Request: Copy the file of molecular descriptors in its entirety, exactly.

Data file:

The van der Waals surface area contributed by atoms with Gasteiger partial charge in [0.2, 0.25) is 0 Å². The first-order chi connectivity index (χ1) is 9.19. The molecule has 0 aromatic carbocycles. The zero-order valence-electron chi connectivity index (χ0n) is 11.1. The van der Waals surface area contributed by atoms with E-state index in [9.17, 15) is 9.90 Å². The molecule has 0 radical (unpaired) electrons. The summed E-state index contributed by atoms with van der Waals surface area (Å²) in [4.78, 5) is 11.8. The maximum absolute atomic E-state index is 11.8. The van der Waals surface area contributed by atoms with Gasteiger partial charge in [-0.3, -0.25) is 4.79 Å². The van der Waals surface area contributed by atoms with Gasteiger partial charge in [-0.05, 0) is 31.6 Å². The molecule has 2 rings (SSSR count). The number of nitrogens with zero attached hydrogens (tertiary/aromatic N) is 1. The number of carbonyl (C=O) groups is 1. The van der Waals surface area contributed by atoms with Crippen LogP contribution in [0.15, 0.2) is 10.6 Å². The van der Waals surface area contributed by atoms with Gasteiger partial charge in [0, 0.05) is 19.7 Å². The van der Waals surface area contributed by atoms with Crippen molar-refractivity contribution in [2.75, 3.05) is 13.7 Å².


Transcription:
The van der Waals surface area contributed by atoms with Gasteiger partial charge in [0.2, 0.25) is 0 Å². The first-order chi connectivity index (χ1) is 9.19. The molecule has 0 aromatic carbocycles. The zero-order valence-electron chi connectivity index (χ0n) is 11.1. The van der Waals surface area contributed by atoms with E-state index in [9.17, 15) is 9.90 Å². The molecule has 0 radical (unpaired) electrons. The summed E-state index contributed by atoms with van der Waals surface area (Å²) in [4.78, 5) is 11.8. The maximum absolute atomic E-state index is 11.8. The van der Waals surface area contributed by atoms with Gasteiger partial charge in [-0.3, -0.25) is 4.79 Å². The van der Waals surface area contributed by atoms with Gasteiger partial charge in [-0.05, 0) is 31.6 Å². The molecule has 2 rings (SSSR count). The number of nitrogens with zero attached hydrogens (tertiary/aromatic N) is 1. The number of carbonyl (C=O) groups is 1. The van der Waals surface area contributed by atoms with Crippen LogP contribution in [0.15, 0.2) is 10.6 Å². The van der Waals surface area contributed by atoms with Gasteiger partial charge in [0, 0.05) is 19.7 Å². The van der Waals surface area contributed by atoms with Crippen molar-refractivity contribution in [2.75, 3.05) is 13.7 Å².